If Troy Davis’s execution takes place, as scheduled, at 7 pm tonight, it will bring a devastating end to years of torture on death row. The cruel and unusual punishment of a possibly innocent man includes not only his death at the hands of the state, but the 20 years he spent in solitary confinement on death row, with no fewer than four scheduled execution dates.
According to Time on Death Row, a report produced by the Death Penalty Information Center, “Psychologists and lawyers in the United States and elsewhere have argued that protracted periods in the confines of death row can make inmates suicidal, delusional and insane. Some have referred to the living conditions on death row – the bleak isolation and years of uncertainty as to time of execution – as the ‘death row phenomenon,’ and the psychological effects that can result as ‘death row syndrome.'”
Troy Davis’s experience, with its multiple imminent executions, has been particularly torturous. Ed Pilkington writes in The Guardian:
On 23 September 2008, Davis came within 90 minutes of execution. He was taken off the gurney after the US supreme court intervened.
That was his second execution date. On 16 July 2007 he was granted a stay just one day before he was due to die, and on 24 October 2008, at the third attempt to kill him, he was spared temporarily three days before his execution date.
Experts in death row and its psychological impact on prisoners say that such multiple exposure to imminent judicial death is tantamount to a form of torture. It can induce post-traumatic stress disorder, and human rights campaigners say it should be classified as cruel and unnatural treatment that should be banned, irrespective of the guilt or innocence of the prisoner.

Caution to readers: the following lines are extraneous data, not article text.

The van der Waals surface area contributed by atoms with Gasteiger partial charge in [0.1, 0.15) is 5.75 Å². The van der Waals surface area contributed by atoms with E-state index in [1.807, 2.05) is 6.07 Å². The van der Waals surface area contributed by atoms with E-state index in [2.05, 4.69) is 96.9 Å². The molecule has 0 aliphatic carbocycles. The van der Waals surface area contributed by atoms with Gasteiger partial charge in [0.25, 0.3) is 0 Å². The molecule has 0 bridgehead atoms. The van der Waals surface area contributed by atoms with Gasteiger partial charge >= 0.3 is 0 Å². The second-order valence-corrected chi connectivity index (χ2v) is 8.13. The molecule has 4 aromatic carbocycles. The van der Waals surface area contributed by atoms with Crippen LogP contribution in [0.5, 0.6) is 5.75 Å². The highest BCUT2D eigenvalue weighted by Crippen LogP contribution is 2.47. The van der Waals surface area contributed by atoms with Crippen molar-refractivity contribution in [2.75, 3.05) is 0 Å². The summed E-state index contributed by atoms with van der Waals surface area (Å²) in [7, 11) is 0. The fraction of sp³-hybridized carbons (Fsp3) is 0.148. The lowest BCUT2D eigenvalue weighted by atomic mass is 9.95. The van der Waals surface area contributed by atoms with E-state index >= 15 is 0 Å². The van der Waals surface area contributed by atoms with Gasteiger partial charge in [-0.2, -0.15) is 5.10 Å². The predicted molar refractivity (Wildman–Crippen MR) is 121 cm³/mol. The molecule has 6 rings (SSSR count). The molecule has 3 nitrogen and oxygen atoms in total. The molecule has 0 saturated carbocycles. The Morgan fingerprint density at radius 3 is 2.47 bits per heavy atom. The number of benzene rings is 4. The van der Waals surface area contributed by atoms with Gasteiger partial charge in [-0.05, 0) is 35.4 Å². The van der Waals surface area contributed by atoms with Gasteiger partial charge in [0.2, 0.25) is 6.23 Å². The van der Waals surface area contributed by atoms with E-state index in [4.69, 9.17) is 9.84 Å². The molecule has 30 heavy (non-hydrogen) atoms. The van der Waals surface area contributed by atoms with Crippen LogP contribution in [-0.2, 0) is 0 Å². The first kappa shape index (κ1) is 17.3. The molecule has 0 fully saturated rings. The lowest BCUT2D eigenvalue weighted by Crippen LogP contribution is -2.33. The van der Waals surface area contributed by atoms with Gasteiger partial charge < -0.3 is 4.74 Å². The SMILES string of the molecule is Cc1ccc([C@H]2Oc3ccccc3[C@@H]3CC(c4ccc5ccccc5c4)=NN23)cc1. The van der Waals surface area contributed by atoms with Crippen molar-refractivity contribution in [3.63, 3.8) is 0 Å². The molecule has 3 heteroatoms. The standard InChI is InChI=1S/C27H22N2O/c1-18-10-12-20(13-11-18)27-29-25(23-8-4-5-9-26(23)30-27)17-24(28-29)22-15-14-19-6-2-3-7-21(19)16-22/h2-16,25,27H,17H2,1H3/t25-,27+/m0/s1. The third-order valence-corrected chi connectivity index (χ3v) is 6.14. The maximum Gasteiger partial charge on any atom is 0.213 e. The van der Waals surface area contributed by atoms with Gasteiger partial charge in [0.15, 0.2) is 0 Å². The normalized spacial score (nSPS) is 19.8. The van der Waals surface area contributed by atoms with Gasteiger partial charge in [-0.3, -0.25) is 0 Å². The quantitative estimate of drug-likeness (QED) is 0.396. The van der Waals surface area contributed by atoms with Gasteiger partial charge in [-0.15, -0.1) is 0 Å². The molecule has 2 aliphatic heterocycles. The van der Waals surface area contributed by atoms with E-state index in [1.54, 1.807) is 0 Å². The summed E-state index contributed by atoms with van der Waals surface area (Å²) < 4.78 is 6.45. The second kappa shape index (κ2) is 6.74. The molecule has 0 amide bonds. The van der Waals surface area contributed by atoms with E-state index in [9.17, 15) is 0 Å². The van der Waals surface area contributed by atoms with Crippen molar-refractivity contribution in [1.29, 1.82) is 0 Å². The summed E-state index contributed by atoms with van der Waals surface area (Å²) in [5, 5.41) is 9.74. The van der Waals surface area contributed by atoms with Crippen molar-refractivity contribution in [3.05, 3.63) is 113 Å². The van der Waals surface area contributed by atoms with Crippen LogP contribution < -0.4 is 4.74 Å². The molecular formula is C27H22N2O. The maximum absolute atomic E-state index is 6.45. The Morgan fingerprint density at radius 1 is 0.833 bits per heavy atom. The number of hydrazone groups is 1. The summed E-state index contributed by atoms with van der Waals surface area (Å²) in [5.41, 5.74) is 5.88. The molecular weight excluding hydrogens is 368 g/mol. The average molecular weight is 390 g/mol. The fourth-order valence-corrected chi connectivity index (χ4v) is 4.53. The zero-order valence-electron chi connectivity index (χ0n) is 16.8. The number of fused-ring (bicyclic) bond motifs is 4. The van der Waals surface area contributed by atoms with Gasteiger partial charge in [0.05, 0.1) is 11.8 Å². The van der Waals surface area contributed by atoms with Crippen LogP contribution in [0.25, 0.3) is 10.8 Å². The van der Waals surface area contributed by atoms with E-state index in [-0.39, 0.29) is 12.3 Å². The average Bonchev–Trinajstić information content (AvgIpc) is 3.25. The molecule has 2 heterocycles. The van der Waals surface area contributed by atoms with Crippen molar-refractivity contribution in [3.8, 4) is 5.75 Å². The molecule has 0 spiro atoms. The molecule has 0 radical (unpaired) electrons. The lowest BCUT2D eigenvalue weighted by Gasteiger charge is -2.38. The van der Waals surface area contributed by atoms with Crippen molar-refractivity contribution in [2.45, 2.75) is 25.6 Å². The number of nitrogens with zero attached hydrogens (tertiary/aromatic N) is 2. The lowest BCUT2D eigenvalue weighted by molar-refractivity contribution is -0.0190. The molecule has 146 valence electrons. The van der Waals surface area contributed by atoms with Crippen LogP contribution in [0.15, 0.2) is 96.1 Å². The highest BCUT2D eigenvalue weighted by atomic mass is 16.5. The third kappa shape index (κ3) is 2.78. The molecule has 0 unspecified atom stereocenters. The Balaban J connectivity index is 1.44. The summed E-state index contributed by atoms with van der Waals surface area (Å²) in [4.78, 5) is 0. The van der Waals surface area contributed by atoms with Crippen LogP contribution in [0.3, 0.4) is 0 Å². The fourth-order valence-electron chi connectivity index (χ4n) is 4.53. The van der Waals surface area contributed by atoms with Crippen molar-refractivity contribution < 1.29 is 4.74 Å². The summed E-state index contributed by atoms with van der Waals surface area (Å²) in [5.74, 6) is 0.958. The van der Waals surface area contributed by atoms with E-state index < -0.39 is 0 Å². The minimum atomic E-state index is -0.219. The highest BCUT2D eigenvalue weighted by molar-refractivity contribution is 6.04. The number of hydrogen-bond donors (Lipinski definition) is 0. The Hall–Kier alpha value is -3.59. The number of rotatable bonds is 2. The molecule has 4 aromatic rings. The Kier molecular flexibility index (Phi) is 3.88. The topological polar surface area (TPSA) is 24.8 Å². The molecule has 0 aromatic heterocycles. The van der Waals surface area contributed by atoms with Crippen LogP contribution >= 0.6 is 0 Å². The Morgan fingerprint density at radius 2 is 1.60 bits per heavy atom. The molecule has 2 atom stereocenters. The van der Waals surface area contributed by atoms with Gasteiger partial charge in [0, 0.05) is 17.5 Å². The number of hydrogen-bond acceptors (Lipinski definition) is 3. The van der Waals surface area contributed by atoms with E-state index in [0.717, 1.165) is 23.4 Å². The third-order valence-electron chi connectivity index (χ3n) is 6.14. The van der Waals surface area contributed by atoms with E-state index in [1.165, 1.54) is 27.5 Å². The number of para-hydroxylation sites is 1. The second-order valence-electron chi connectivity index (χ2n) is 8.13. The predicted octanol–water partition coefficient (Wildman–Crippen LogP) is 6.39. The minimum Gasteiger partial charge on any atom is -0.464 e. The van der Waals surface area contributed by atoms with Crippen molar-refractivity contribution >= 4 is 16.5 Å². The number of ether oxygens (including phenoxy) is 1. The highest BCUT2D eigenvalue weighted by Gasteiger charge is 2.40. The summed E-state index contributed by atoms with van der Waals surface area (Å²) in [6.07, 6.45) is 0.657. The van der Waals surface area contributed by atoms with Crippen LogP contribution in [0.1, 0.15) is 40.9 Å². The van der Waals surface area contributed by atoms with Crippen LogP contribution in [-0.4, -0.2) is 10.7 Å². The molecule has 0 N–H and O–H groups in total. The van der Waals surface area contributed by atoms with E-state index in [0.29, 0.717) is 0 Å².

Stuart Grassian, a psychiatrist with extensive experience of treating death row inmates, has had patients who came within hours of death but were later proven to have been innocent. “I have watched what happens to them, and the effects are horrendous. People suffer immeasurably.”
One of his patients came close to being executed on the electric chair. “The image of burning up in the chair stayed with him for years afterwards.”
Brian Evans, a death row specialist with the US branch of Amnesty, pointed out that under international law, mock executions were considered to be a form of torture. “Troy Davis’s treatment was not a mock execution, but it has had the same effect. Especially when he has come within hours of death, and said his final goodbyes – that is certainly similar to torture.”